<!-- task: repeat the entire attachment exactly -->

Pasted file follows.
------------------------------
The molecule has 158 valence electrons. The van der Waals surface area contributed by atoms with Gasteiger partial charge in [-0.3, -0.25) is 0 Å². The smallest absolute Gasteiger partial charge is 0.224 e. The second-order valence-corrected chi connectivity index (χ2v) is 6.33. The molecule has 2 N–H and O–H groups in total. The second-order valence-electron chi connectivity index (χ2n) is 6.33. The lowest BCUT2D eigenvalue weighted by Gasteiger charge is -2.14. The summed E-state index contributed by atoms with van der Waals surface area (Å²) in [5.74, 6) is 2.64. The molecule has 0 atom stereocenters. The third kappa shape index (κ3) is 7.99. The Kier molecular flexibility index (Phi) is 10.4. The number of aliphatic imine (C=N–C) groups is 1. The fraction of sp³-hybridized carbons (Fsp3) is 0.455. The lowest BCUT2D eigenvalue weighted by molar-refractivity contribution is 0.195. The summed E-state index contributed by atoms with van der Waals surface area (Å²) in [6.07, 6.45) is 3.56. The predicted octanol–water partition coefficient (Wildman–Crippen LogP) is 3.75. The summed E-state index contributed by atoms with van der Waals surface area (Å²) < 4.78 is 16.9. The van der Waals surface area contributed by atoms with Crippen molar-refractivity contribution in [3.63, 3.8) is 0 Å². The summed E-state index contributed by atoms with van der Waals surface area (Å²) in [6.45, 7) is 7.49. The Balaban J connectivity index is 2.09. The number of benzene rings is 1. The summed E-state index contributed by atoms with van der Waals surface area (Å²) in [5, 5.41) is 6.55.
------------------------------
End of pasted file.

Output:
The molecule has 158 valence electrons. The van der Waals surface area contributed by atoms with Gasteiger partial charge in [-0.3, -0.25) is 0 Å². The smallest absolute Gasteiger partial charge is 0.224 e. The second-order valence-corrected chi connectivity index (χ2v) is 6.33. The molecule has 2 N–H and O–H groups in total. The second-order valence-electron chi connectivity index (χ2n) is 6.33. The lowest BCUT2D eigenvalue weighted by Gasteiger charge is -2.14. The summed E-state index contributed by atoms with van der Waals surface area (Å²) in [5.74, 6) is 2.64. The molecule has 0 atom stereocenters. The third kappa shape index (κ3) is 7.99. The Kier molecular flexibility index (Phi) is 10.4. The number of aliphatic imine (C=N–C) groups is 1. The fraction of sp³-hybridized carbons (Fsp3) is 0.455. The lowest BCUT2D eigenvalue weighted by molar-refractivity contribution is 0.195. The summed E-state index contributed by atoms with van der Waals surface area (Å²) in [6.07, 6.45) is 3.56. The predicted octanol–water partition coefficient (Wildman–Crippen LogP) is 3.75. The summed E-state index contributed by atoms with van der Waals surface area (Å²) < 4.78 is 16.9. The van der Waals surface area contributed by atoms with Crippen molar-refractivity contribution in [3.63, 3.8) is 0 Å². The summed E-state index contributed by atoms with van der Waals surface area (Å²) in [6.45, 7) is 7.49. The Balaban J connectivity index is 2.09. The number of benzene rings is 1. The summed E-state index contributed by atoms with van der Waals surface area (Å²) in [5, 5.41) is 6.55.